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Walt Bernard Podgurski,  Editor,  440-773-1108, 

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Editorial Mission Statement: The goal of this publication is to provide readers a broad selection of what is being written about the insurance industry and related issues. Some articles may have a “tilt” towards a particular perspective one way or another. Inclusion in this newsletter is not an endorsement of any views or content; but report the various and differing views appearing in media.
  Tuesday, 07/09/19 - https://DailyInsuranceReport.com 

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Appeals court to weigh Obamacare as case looms over 2020 healthcare debate
by Kimberly Leonard / Washington Examiner

Obamacare faces a three-judge panel Tuesday in New Orleans that will weigh whether the healthcare law is unconstitutional and should be struck down.

The timing of the case means that a decision from the court, and a potential appeal to the Supreme Court after that, could bring Obamacare's future to the center of political debate ahead of the 2020 presidential election. Such an outcome would put President Trump on the spot to argue his vision for an alternative while congressional Democrats would accuse Republicans of being uncommitted to Obamacare's protections for the sick, as they did ahead of the 2018 midterm elections.

The lawsuit, Texas v. United States, has the support of the Trump administration and was waged by Republican state officials who say that Obamacare must be thrown out as a result of the law's fine on the uninsured being zeroed out in the 2017 tax law. They argue that the fine, known as the "individual mandate," was central to making the rest of the law work and that without it the entire law should crumble.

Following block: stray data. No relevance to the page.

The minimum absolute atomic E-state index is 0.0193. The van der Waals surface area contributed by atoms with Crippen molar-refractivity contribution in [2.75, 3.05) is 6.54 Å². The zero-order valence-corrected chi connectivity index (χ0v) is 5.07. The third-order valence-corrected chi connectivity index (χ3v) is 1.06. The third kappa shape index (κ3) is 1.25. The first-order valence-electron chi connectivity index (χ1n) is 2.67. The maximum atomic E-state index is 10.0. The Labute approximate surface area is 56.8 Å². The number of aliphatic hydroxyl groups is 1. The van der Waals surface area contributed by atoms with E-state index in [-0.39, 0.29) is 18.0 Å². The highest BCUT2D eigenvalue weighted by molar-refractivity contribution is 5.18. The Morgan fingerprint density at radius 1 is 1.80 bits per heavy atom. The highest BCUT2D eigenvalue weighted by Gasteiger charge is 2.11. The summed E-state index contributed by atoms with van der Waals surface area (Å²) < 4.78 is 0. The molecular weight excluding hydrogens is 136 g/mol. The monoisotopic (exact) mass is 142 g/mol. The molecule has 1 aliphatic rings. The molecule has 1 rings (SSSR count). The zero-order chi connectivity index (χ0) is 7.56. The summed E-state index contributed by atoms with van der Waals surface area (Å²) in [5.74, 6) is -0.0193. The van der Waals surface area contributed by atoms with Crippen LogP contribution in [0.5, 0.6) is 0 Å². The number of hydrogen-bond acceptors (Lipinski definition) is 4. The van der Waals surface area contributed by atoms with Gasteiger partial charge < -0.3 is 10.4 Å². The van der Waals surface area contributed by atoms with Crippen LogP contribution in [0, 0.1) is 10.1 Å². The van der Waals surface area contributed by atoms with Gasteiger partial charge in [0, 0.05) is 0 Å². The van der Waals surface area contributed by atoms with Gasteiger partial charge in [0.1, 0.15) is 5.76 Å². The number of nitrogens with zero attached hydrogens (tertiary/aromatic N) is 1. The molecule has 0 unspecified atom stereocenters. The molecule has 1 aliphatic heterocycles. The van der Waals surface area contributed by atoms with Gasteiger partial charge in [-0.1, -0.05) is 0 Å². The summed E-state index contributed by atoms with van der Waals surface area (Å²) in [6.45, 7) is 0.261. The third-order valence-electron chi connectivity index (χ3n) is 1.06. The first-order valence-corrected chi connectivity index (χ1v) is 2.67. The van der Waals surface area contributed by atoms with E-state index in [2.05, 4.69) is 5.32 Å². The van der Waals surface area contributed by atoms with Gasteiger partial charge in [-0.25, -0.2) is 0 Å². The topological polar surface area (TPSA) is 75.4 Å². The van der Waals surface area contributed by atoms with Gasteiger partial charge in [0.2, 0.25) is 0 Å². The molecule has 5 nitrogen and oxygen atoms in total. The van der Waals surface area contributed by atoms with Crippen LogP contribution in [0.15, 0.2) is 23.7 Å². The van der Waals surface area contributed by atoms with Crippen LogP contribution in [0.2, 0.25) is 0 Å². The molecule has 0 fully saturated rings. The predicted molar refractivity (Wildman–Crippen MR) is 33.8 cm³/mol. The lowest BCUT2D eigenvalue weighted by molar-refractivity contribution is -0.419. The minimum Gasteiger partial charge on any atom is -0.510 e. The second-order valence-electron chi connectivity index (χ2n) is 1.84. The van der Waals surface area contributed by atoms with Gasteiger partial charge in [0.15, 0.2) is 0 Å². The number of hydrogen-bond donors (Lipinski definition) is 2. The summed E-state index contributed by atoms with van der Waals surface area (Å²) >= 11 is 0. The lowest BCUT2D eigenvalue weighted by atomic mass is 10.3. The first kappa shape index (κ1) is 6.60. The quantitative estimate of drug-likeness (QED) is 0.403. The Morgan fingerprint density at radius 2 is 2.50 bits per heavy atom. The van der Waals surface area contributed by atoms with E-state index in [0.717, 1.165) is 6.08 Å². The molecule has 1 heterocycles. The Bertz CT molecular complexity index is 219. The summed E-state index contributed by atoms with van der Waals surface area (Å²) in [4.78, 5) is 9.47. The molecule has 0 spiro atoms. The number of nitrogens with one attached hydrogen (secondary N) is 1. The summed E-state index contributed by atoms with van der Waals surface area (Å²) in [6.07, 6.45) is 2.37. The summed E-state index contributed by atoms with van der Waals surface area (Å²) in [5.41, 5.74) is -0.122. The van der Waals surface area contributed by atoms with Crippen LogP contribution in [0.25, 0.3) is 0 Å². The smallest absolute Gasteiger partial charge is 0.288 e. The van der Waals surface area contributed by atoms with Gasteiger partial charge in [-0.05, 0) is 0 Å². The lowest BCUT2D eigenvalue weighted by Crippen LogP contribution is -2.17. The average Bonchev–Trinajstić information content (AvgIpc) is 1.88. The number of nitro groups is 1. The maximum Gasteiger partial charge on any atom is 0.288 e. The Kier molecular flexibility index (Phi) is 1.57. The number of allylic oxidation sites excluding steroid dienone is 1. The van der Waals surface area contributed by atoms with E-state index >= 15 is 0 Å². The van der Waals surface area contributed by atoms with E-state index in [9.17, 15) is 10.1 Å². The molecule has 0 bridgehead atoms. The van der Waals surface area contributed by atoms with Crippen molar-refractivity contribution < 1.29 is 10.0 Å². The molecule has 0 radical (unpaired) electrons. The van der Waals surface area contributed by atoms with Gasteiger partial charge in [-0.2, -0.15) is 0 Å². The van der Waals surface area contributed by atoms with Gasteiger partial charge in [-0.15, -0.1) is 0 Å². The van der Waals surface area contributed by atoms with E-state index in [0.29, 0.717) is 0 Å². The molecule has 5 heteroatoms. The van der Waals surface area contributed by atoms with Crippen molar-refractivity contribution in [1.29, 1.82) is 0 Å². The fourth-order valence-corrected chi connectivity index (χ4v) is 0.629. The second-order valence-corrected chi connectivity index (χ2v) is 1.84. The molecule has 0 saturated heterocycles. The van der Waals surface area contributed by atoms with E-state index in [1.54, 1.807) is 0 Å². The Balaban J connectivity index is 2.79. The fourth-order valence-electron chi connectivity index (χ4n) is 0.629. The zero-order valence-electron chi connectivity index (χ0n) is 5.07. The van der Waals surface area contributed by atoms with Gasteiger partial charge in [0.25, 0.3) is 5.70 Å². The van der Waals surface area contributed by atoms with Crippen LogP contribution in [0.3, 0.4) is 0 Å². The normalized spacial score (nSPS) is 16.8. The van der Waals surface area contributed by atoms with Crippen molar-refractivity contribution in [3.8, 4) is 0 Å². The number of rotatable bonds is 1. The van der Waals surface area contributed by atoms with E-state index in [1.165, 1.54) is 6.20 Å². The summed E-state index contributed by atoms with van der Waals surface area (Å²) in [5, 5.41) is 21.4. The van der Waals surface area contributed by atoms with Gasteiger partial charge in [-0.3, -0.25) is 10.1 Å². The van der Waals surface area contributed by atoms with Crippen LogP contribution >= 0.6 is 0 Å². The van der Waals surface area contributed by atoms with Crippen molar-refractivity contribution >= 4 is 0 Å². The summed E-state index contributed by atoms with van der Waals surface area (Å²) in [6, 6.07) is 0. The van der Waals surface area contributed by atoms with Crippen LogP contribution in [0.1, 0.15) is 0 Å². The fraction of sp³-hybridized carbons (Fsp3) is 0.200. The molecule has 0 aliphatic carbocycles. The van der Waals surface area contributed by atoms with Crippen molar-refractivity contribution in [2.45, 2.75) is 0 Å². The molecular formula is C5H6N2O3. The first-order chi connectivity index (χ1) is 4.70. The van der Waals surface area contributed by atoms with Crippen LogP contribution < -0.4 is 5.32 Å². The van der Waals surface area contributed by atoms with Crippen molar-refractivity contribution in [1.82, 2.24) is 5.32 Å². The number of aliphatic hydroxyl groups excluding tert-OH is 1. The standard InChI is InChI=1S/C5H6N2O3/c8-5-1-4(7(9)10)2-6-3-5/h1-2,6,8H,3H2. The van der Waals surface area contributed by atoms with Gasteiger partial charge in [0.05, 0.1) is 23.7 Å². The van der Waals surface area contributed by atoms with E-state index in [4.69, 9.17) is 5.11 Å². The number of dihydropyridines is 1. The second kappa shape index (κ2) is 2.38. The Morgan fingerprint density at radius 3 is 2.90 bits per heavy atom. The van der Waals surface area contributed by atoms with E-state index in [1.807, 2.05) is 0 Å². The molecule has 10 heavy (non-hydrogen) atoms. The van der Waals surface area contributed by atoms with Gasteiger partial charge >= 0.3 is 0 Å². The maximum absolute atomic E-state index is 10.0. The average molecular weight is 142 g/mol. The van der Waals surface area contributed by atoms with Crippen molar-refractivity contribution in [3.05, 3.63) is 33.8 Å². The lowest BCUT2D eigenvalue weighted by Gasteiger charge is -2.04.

The case heads Tuesday to the 5th Circuit Court of Appeals, which is considered one of the most conservative appeals courts in the U.S. Judges Carolyn Dineen King, Jennifer Walker Elrod, and Kurt Engelhardt will hear the oral arguments. They are appointees of President Jimmy Carter, President George W. Bush, and Trump, respectively.

UnitedHealthcare launches hearing insurance
By Kayla Webster / ebn

Benefit provider UnitedHealthcare expanded its voluntary offerings to include hearing care, the company announced Thursday.

All of UnitedHealthcare’s 25 million members now have access to check-ups with more than 5,000 audiologists and various hearing aids under employer, individual and Medicare sponsored plans.

The new offering, called UnitedHealthcare Hearing, is a merger between the country’s largest provider of hearing insurance, EPIC Hearing Healthcare, and hi HealthInnovations — a direct-to-consumer provider of hearing aids.

12 Overrated Employee Perks Your Company Should Avoid Offering
By YEC / all Business

In today’s highly competitive job market, employers often try to woo top talent by advertising a variety of perks of working for their company. While some of these benefits are indeed attractive to job seekers, others simply aren’t so effective when it comes to recruiting or retaining employees. To find out more, we asked members of the Young Entrepreneur Council the following question:

Q. What is one overrated work perk that companies should avoid offering?

1. Fully paid benefits
2. Attendance incentives
3. Nap pods
4. Unlimited vacation
5. Free (unhealthy) snacks
6. Mandatory team-building activities
7. A free company smartphone
8. “Fun” workspaces
9. Catered lunches
10. Gym memberships
11. Too much flexibility
12. Anything designed to keep people in the office longer

Jayapal Challenges Biden on Labor Unions and Health Insurance
Jessica Corbett / Common Dreams / truthdig